UBA Bank to sell Uchumi land over Sh162m debt


The decline in the valuation of Uchumi Supermarkets is part of a wider bear run at the bourse. FILE PHOTO | NMG

UBA Bank has been allowed to auction Uchumi Supermarkets' land on Langata Road over Sh162 million debt.

A High Court judge gave the lender the nod to sell the land, after noting that the collapsed retailer and the supervisor was yet to settle money owed to any of the secured creditors, three years after striking a deal on a Company Voluntary Agreement (CVA).

Last year, the lender dropped plans to auction the property after it emerged that the government was planning to compulsorily acquire the land and UBA would first be paid, after the sale, as it holds the title to the property as security.

This, however, did not happen and the lender revived the application to auction the land to recover its money.

Justice Mabeya said three years into the CVA, not a penny had been paid to any of the creditors and there was nothing to show that non-core assets would be sold and the proceeds be applied towards paying the creditors, as agreed. The judge added that there was also no mention of any collection of a penny or otherwise.

“Only beautiful promises that are made by the company (board). The company needs to be told that creditors do not live on empty beautiful promises that turn to be nothing but a bluff! Businesses and the economy are run on cogent and pragmatic proposals that are not only realisable but are practicable and real,” the judge said.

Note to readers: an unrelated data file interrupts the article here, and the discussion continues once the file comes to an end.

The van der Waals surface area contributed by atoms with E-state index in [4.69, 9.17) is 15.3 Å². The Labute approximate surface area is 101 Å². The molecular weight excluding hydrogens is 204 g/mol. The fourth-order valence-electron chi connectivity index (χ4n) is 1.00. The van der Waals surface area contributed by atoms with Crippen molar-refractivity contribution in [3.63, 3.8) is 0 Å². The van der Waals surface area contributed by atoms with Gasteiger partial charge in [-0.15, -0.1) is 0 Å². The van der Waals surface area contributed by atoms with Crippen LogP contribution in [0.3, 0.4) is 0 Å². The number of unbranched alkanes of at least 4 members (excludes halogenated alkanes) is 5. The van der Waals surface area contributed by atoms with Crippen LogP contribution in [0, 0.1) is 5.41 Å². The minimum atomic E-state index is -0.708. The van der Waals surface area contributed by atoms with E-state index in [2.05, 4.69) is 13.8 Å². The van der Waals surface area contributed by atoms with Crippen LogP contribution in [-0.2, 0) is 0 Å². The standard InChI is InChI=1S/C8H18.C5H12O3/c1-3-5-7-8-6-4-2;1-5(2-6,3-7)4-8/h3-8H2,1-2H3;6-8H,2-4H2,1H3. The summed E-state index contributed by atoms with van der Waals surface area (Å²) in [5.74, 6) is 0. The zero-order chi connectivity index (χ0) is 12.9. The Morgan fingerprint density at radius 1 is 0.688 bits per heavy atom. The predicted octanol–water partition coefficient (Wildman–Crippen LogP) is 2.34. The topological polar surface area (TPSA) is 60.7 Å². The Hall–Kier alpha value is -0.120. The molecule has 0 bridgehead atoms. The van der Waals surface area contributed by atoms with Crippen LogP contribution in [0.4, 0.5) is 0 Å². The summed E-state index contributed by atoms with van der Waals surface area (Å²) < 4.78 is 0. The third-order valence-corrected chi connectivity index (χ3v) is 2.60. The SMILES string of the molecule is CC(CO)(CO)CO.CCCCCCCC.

The company had opposed the application arguing that the matter had been dealt with in an earlier decision and the application dismissed.

In an affidavit, Mr Lawrence Ngao said the CVA was still intact and part of it had been revised after a creditors meeting.

He said the lender was seeking Sh161.5 million, which was only 10 percent of the land.

It was further contended that the lender had not obtained the consent of other lenders, such as the government that is seeking Sh1.2 billion and ICDC Ltd (Sh116 million.

Mr Ngao added that the entire body of creditors had approved the revival of the CVA on August 31, this year.

He further informed the court that the property is a key income generator and the success of the CVA depends on it and the agreement proposes to repay the lender’s loan in two years’ time rather than recall the amount immediately.

The lender denied knowledge of the alleged meeting as it was not invited to attend and that the bank does not recognise the revised CVA.

The court heard that the open market value of the property as at September 2018 was Sh600 million and forced sale value was Sh450 million.

In the CVA adopted on July 1, 2020, the creditors agreed that the secured creditors would receive a portion of their old debt as an upfront payment subject to the completion of the disposal of non-core assets, with the balance being paid over a period of six years and in other instances over a period of 5 years.

The CVA further stated that all monetary decrees, debt recovery claims, outstanding loan facilities, and rent claims including interest and penalties against the company as at March 2, 2020 would be paid in accordance with the CVA.

Justice Mabeya noted that the company has failed to implement the provisions of the CVA as no creditors have received any form of payment and the supervisor has failed to call the periodic six month’s creditors meeting.

“With such failure, the default clause in the CVA has kicked in,” Justice Mabeya said.

The court said the supervisor waited for a year and a half later to hold what he termed as a creditors’ meeting and made an attempt to vary and revise the original CVA.

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